Dane Giraud: It’s time to “hound” beagle into doing his job

Dane Giraud: It’s time to “hound” beagle into doing his job

In a recent interview with RNZ (14th of January), NZ Council of Civil Liberties Chair Thomas Beagle, in response to Simon Bridges condemnation of the post-Trump Twitter purge of local far Right and other accounts, said the following:

“Cos the thing about freedom of expression is that it’s not just about what people say – it’s also about the ability to go and participate in those discussions.”

“What we have seen in the last few years [is that] there is actually concerted efforts driven by bots and the rest to actually stop certain sorts of people having certain points of view just by harassing them into silence.”

The argument is a common one within the anti-speech movement: speech isn’t currently free because voices broadly representing the majority are using their free speech rights to silence others. But what exactly does “harassing them into silence” mean? How does Beagle know for certain this is the case? And why is an advocate for Civil Liberties, the Chair of our local organisation no less, repeating tropes frequently shared by those supportive of the government shutting down speech?

Our Human Rights Commission may have fielded plenty of complaints from people feeling “harassed into silence”: we’re in an age so self-obsessed and narcissistic that hopelessly losing an online debate can serve to gild a victim status. I recall a debate I had with a woman a few years back where I tabled a few facts in response to what I considered her wild claims and she bit back by telling me I was using my “intellect to oppress her”. What the world was witnessing wasn’t my dismantling of her poor argument, but male power brutally crushing a female voice. I’m a comedy writer so this tickled me. But for her the genre of our exchange was closer to grand tragedy. The HRC would no doubt give this person an ear. Yet who was silencing who  in this exchange? Once smeared as a sexist, what profit would I find remaining on the thread?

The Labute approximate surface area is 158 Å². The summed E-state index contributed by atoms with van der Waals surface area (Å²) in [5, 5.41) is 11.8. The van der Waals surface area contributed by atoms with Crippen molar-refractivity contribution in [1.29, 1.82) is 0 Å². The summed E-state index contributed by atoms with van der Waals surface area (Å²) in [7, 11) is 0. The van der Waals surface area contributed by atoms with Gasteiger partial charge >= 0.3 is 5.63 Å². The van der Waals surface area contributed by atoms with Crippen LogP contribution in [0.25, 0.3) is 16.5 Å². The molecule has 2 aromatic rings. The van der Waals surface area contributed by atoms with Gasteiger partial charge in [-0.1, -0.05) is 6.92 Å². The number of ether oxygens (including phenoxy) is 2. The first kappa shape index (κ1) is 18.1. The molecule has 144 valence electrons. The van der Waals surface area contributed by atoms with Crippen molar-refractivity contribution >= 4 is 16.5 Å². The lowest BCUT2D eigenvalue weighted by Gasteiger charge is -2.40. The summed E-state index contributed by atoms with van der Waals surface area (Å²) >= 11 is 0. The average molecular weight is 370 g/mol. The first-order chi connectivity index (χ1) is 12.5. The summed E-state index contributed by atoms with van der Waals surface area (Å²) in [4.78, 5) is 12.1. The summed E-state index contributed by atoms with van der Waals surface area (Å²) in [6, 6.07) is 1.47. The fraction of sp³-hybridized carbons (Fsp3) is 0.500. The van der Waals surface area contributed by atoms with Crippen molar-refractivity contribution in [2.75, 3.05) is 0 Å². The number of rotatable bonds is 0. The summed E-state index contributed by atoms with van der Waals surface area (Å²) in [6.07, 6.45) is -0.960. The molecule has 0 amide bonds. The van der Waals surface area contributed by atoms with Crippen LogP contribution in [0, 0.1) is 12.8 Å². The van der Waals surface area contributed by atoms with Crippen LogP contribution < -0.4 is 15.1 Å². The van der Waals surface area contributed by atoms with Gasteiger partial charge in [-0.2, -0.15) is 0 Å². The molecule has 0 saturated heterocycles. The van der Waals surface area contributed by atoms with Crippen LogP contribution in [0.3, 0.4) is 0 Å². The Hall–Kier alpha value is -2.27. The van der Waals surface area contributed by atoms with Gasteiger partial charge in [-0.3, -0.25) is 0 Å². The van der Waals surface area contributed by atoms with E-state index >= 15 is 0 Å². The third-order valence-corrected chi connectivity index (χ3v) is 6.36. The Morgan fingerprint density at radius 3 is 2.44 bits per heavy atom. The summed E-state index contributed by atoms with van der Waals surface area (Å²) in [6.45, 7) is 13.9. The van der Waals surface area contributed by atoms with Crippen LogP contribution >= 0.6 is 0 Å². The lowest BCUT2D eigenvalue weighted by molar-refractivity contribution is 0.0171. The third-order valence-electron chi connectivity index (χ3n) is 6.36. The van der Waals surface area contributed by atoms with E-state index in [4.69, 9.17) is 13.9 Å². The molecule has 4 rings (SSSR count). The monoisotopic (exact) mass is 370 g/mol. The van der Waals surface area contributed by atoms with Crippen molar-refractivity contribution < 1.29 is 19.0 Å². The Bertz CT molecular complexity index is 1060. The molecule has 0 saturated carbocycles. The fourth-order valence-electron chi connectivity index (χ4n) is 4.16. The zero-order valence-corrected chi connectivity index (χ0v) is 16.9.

Anyone can be sent packing if they are stupid enough to engage in political discussions online. The ideological movements the HRC closely align with can be complete and utter tyrants in this space. But you’ll never hear me complain to the HRC about them because I can always use the block feature and continue more productive conversations elsewhere. Why would a spokesperson for Civil Liberties Council support the removal of accounts when people who feel uncomfortable with certain handles can simply block them?

There is a troubling subtext to this trope that I feel especially sensitive to being a member of a minority group. It’s clear that those who promote this idea aren’t thinking of crusty old panel beaters fleeing online platforms rather than being publicly smeared as sexists. The people who need new special protections are members of minority groups. The insinuation is always that minority groups (and women) just aren’t as hardy and robust enough to give as good as they get in online exchanges so demand the state’s intervention. This is white saviour stuff. Individual members of minority groups can be as resilient as the next person: in fact, a far better argument could be made that many of us are more resilient than the majority. Beagle’s position relies on an ungenerous assessment of a minority members’ ability to engage with their world.

“…. there is actually concerted efforts driven by bots and the rest to actually stop certain sorts of people having certain points of view just by harassing them into silence.”

This is a conspiracy theory that fits into the “who benefits” sub-category. Beagle has no idea if this is the motivation behind dissenting parties on Twitter. He’s assuming the most contemptible motive after walking backwards from what was ultimately an individual’s personal decision to leave a discussion. He could never possibly provide compelling proof of this. And short of compelling proof, how could you even dream of letting it undermine the core mission of a Civil Liberties Council?

A lot of good work has been, and indeed continues to be done at the NZ Civil Liberties Council, but for some confounding reason, they seem to want a dollar each way on freedom of expression. A first step to addressing their confusion could be to stop promoting the propaganda authored by those stridently opposed to what is arguably our most fundamental freedom.


Dane Giraud is a screenwriter, commentator, active member of the Jewish community, and a member of the Free Speech Coalition (@DaneGiraud)